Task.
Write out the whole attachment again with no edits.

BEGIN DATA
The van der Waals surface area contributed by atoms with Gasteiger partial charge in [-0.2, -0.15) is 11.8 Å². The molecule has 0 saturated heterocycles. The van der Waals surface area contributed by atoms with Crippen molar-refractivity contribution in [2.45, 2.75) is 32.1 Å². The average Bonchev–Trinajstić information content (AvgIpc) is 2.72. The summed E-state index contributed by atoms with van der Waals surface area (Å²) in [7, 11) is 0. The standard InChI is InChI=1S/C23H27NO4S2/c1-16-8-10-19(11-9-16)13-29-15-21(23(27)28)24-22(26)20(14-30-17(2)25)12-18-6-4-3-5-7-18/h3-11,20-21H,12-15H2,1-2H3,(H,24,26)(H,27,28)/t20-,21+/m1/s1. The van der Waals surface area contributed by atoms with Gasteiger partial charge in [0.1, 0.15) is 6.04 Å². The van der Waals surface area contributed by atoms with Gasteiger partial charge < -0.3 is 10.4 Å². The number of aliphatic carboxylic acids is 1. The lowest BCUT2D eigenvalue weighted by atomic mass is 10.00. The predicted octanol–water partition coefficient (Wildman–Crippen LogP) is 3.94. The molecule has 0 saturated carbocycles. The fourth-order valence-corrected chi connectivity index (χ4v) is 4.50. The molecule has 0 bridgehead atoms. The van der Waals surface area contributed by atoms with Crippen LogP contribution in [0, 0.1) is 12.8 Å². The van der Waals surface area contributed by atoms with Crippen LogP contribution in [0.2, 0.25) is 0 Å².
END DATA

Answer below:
The van der Waals surface area contributed by atoms with Gasteiger partial charge in [-0.2, -0.15) is 11.8 Å². The molecule has 0 saturated heterocycles. The van der Waals surface area contributed by atoms with Crippen molar-refractivity contribution in [2.45, 2.75) is 32.1 Å². The average Bonchev–Trinajstić information content (AvgIpc) is 2.72. The summed E-state index contributed by atoms with van der Waals surface area (Å²) in [7, 11) is 0. The standard InChI is InChI=1S/C23H27NO4S2/c1-16-8-10-19(11-9-16)13-29-15-21(23(27)28)24-22(26)20(14-30-17(2)25)12-18-6-4-3-5-7-18/h3-11,20-21H,12-15H2,1-2H3,(H,24,26)(H,27,28)/t20-,21+/m1/s1. The van der Waals surface area contributed by atoms with Gasteiger partial charge in [0.1, 0.15) is 6.04 Å². The van der Waals surface area contributed by atoms with Gasteiger partial charge < -0.3 is 10.4 Å². The number of aliphatic carboxylic acids is 1. The lowest BCUT2D eigenvalue weighted by atomic mass is 10.00. The predicted octanol–water partition coefficient (Wildman–Crippen LogP) is 3.94. The molecule has 0 saturated carbocycles. The fourth-order valence-corrected chi connectivity index (χ4v) is 4.50. The molecule has 0 bridgehead atoms. The van der Waals surface area contributed by atoms with Crippen LogP contribution in [0, 0.1) is 12.8 Å². The van der Waals surface area contributed by atoms with Crippen LogP contribution in [0.2, 0.25) is 0 Å².